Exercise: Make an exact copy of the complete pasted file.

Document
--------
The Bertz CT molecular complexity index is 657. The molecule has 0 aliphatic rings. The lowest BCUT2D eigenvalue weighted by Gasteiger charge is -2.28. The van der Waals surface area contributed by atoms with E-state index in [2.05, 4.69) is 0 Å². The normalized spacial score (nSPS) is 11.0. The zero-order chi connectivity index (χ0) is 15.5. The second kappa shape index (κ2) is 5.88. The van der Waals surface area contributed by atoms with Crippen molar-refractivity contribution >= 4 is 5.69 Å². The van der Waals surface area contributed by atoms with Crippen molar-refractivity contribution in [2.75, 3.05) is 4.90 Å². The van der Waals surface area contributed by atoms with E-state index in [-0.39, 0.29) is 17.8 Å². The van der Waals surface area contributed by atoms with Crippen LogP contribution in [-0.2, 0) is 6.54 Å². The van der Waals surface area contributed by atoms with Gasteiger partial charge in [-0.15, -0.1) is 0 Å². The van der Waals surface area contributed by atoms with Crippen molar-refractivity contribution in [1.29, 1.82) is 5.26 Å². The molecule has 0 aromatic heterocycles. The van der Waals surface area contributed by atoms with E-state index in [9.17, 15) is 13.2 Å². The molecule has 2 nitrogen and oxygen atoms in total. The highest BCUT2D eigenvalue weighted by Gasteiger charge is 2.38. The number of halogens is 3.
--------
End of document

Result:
The Bertz CT molecular complexity index is 657. The molecule has 0 aliphatic rings. The lowest BCUT2D eigenvalue weighted by Gasteiger charge is -2.28. The van der Waals surface area contributed by atoms with E-state index in [2.05, 4.69) is 0 Å². The normalized spacial score (nSPS) is 11.0. The zero-order chi connectivity index (χ0) is 15.5. The second kappa shape index (κ2) is 5.88. The van der Waals surface area contributed by atoms with Crippen molar-refractivity contribution >= 4 is 5.69 Å². The van der Waals surface area contributed by atoms with Crippen molar-refractivity contribution in [2.75, 3.05) is 4.90 Å². The van der Waals surface area contributed by atoms with E-state index in [-0.39, 0.29) is 17.8 Å². The van der Waals surface area contributed by atoms with Crippen LogP contribution in [-0.2, 0) is 6.54 Å². The van der Waals surface area contributed by atoms with Gasteiger partial charge in [-0.15, -0.1) is 0 Å². The van der Waals surface area contributed by atoms with Crippen molar-refractivity contribution in [1.29, 1.82) is 5.26 Å². The molecule has 0 aromatic heterocycles. The van der Waals surface area contributed by atoms with E-state index in [9.17, 15) is 13.2 Å². The molecule has 2 nitrogen and oxygen atoms in total. The highest BCUT2D eigenvalue weighted by Gasteiger charge is 2.38. The number of halogens is 3.